Which finally brings me to the subject at hand. Martin (1976) was a stronger and more adventurous film, the first since Night Of The Living Dead to suggest George might really deserve a place as an American auteur of the first rank. It begins with a conventional but extremely vivid horror sequence of a teenage boy in a train attacking a woman in a sleeping compartment, drugging her, then cutting her arm to drink her blood. It looks, in short, like the nastiest kind of sadistic exploitation movie, but it does not continue that way. Martin (John Amplas), who is obviously mentally ill, is believed by his elderly Rumanian cousin to have inherited the family curse – vampirism. Martin half-believes this himself, and occasionally has hallucinations (black-and-white sequences in an otherwise colour film) in which he envisages his vampiric behaviour romantically, very much in the style of old B-grade movies. These are in stark contrast to the rather seedy surroundings of the grimy industrial quarter of Pittsburgh where Martin lives and works. There seems to be a chance that his severe disturbance may cure itself – it is clearly connected with feelings of sexual inadequacy, and his sexual initiation by a local bored housewife seems to be freeing him of his obsession, but when the housewife commits suicide (for reasons unconnected with Martin) his cousin assumes that she is another of Martin’s victims, and stakes the boy through the heart.
The film attempts almost too much, an examination of the vampire stereotype, of popular superstition, of the problems of puberty, of the romanticising of evil, of the repressiveness of families, all in a rather melodramatic context. But it lives up to its ambitions in long sequences, if not throughout the film, and there are many pleasures in both the visual treatment and the often witty script.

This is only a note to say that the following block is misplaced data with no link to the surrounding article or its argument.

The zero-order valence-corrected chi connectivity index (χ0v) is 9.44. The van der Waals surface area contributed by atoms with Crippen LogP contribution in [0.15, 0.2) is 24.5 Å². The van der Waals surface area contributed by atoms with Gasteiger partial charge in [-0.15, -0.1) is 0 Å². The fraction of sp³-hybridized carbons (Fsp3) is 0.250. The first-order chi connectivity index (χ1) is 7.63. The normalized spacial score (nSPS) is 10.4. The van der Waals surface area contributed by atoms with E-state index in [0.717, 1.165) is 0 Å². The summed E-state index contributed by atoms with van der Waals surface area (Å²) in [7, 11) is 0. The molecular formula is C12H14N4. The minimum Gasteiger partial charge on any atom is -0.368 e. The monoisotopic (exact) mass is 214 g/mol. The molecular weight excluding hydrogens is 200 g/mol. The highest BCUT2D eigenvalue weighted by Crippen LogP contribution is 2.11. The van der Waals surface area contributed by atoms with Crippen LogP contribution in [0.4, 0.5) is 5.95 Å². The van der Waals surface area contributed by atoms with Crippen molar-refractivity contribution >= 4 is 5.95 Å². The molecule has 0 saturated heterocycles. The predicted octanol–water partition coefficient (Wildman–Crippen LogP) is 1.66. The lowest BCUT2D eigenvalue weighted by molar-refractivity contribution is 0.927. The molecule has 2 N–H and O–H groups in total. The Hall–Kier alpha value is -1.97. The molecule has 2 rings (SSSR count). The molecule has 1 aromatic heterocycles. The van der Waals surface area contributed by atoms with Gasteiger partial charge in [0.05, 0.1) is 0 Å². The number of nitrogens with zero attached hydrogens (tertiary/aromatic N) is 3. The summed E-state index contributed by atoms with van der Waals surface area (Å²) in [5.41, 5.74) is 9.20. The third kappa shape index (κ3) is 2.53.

In 1978, George again returned to zombieland with Dawn Of The Dead (1978). Shot on a budget of just US$500,000, the film earned over US$55 million worldwide and in 2003 was named one of the top cult films by Entertainment Weekly. George made a third entry into his Dead franchise with Day Of The Dead (1985), which was less popular at the box-office, but has since gone on to gain a cult following thanks to video and DVD re-releases. Between these two films George shot Knightriders (1981), another festival favourite about a group of modern-day jousters who reenact tournaments on motorcycles, and the successful Creepshow (1982), written by Stephen King, an anthology of tongue-in-cheek tales modeled after fifties horror comics. From the latter half of the eighties and into the nineties came Monkey Shines (1988), about a killer helper monkey, Two Evil Eyes (1990), an Edgar Allan Poe adaptation in collaboration with Dario Argento, the Stephen King adaptation The Dark Half (1993), and Bruiser (2000), about a man whose face becomes a blank mask. Since then George has been trapped in zombieland, directing Land Of The Dead (2005), Diary Of The Dead (2008) and most recently Survival Of The Dead (2009).
The verdict on George A. Romero must, in the words of old Scottish law, remains to be ‘Not Proven’. At his best an enormously vigorous original, he lapses rather too easily into self-indulgent fun, whose conscious bad taste makes him a kind of down-market blue-collar Pittsburgh Monty Python. And on that note, whether you like it or not, I’ll be back next week with another bargain-basement B-grader to thrill you, chill you, and fill you with swill with…Horror News! Toodles!